ObamaCare directs the Secretary of Health and Human Services to define the “essential health benefits” that all consumers in the individual and small-group health insurance markets must purchase. HHS Secretary Kathleen Sebelius kicked that decision to the states, giving them a deadline of this past Friday, September 30. Kaiser Health News reports that all of 16 states submitted an Essential Health Benefits (EHB) benchmark to HHS by the deadline.

But did Sebelius have the authority to kick this decision to states? In a September 26 letter to Sebelius, Pennsylvania Insurance Commissioner Michael Consedine writes:

[T]he PPACA clearly states that the Secretary of HHS is to define the EHB package for policies offered both inside and outside of health insurance exchanges. While the language in PPACA was plain that this statutory responsibility fell on HHS, in December of last year HHS issued guidance preliminarily indicating states must select a benchmark design, with HHS potentially acting as final arbiter…of that selection. (Emphasis added.)

Is September 30 even a deadline?

Some communications from your agency indicate that this is a suggested response date while others indicate that it is a deadline of some sort. We again are asking for clarity.

Letting states make that decision will increase flexibility, though. Right?

[I]n reality the guidance placed additional restrictions on the EHB selection rather than flexibility. HHS guidance appears to render the states’ ability to innovate and to make an independent choice illusory. (Emphasis added.)

Indeed, the 16 states who have complied may be in for a rude awakening.

HHS indicated that any selection by the states will be subject to additional review, but we have no definitive guidance as to what, if any, weight will be given to a state’s selection. The minimum amount of information provided to date invites concern that your agency will alter or override a state’s submission…raising serious questions as to whether states have any meaningful ability to make a definitive selection of an EHB benchmark. (Emphasis added.)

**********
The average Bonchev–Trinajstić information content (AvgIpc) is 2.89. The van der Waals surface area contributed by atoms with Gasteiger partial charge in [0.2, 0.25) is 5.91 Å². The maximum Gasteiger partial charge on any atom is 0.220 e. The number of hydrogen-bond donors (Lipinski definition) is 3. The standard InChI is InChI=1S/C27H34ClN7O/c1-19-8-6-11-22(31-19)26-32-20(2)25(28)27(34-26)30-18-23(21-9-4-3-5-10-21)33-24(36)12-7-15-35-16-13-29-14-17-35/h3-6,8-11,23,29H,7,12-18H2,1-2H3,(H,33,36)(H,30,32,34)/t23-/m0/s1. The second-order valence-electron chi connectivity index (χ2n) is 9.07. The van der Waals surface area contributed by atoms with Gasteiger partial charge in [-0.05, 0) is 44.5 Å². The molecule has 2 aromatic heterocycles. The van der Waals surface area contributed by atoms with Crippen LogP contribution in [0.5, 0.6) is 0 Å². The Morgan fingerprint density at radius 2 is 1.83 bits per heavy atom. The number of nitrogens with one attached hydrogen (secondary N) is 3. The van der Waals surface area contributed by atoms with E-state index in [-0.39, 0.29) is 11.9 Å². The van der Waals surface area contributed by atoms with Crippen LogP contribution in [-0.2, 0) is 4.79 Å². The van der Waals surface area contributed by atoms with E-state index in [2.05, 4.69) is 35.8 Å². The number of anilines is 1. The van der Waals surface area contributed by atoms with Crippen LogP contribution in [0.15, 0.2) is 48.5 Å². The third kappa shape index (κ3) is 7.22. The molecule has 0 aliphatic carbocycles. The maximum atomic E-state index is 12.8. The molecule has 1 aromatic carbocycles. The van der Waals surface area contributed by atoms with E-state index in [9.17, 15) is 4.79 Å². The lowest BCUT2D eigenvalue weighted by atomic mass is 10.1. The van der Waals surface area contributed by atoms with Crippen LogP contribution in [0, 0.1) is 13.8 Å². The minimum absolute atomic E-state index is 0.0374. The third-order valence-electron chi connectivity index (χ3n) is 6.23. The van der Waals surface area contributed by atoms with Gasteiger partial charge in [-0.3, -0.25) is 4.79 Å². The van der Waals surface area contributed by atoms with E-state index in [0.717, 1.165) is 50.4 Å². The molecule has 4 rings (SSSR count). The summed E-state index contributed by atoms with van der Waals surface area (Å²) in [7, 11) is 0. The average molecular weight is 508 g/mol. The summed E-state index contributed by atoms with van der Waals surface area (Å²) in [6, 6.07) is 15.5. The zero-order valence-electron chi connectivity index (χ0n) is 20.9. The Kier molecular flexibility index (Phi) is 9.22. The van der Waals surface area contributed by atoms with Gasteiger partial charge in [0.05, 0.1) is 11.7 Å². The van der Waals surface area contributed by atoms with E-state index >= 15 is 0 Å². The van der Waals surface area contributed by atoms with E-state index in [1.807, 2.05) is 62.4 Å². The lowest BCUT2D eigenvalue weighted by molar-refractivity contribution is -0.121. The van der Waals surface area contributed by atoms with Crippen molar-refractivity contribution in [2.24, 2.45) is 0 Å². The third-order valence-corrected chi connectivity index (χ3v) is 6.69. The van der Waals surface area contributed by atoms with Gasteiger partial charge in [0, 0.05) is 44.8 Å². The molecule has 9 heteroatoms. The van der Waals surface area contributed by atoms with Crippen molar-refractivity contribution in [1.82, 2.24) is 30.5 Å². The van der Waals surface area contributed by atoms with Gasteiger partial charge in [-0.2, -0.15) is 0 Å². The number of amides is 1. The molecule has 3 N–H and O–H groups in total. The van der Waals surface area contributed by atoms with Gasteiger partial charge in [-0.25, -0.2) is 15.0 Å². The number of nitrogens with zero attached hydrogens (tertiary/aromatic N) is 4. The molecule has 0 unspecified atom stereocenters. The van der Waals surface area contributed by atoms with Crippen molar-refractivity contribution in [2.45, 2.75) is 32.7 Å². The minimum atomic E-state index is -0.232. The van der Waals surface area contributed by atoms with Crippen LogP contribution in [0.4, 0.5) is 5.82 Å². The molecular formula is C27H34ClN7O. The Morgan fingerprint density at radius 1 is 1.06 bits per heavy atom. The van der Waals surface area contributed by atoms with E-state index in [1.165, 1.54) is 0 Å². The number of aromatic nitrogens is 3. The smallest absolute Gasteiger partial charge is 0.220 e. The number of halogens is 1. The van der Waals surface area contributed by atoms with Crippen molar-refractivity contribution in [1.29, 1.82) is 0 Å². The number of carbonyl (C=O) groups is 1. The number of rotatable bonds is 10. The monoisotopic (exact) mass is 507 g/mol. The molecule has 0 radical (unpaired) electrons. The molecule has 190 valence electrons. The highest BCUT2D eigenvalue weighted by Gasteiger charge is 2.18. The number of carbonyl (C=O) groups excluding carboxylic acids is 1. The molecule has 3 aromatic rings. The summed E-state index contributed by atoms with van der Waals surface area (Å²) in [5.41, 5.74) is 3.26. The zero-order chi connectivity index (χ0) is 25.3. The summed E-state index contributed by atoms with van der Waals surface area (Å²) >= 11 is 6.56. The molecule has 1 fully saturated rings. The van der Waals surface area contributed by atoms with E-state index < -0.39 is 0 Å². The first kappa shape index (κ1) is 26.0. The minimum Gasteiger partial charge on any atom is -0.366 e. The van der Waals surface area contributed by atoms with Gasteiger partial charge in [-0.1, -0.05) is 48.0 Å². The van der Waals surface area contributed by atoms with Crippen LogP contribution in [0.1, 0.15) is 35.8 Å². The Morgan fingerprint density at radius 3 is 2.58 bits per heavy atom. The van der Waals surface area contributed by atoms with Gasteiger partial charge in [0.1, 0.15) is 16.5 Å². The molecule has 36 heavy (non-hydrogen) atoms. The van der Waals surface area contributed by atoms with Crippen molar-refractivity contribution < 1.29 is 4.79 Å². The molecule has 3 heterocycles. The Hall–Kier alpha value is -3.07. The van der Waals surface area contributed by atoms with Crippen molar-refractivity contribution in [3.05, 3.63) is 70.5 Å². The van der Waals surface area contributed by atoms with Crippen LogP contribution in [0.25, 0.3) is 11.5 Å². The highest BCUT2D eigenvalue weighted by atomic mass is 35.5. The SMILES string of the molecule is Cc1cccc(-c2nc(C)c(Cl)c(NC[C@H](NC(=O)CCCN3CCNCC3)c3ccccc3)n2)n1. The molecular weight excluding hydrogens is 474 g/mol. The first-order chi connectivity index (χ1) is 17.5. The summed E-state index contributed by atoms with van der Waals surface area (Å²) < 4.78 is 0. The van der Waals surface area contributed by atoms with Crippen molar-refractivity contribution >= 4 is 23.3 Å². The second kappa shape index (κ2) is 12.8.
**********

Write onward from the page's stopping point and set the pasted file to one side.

Pennsylvania thus declined to submit one, and effectively told Sebelius to do her job.

Louisiana went a step further, threatening to hold Sebelius accountable if she doesn’t. In a September 27 letter, Louisiana’s Secretary of Health and Hospitals Bruce Greenstein and Insurance Commissioner James Donelson noted that the December 2011 “bulletin” merely stated that HHS “intend[s] to propose” a deadline of  September 30 for making that decision—meaning that the bulletin “neither… has the force of law, nor commits federal regulators to any particular course of action.” Moreover:

[I]t is our State’s conclusion that while the bulletin states a decision is to be made by [September 30], this “deadline” has never been formalized through the official rulemaking process. As long as formal rules do not exist, the federal government can change its approach. Since the federal government is not bound by these bulletins, neither are the States. As such, the State of Louisiana is not legally required to submit a benchmark preference by [September 30,] 2012. The State of Louisiana will not permit the federal government to dictate to our residents a default benchmark plan, as the federal government, in its disregard of the requirements of the Administrative Procedure Act regarding essential health benefits and other provisions of the PPACA, has no authority to do so under federal or Louisiana law until regulations are published in the Federal Register, following established notice and comment procedure.

The process developed for defining the essential health benefit benchmark has been a completely new method of establishing law without proper rulemaking. Implementation of new policies without open and public comment and publication in the Federal Register is in clear violation of the law.

The administration has charged states to build what the federal government mandates, but the federal government has provided [only] informal guidance and incomplete rules and regulations…Accordingly, there will be no essential health benefits package for the State of Louisiana, and we will pursue all avenues to prevent the federal government from selecting one on behalf of our state. (Emphasis added.)

As I have written previously, “implementing these parts of the law can only lead to more regulation, fewer choices, and higher costs. And of course, state officials will take the blame when ObamaCare starts increasing costs and denying care to people. There is simply no good reason for states to assume this impossible, harmful, and thankless task.”

ObamaCare’s Authors ‘Handed Their Opponents a Weapon’

Ramesh Ponnuru writes about ObamaCare’s greatest vulnerability: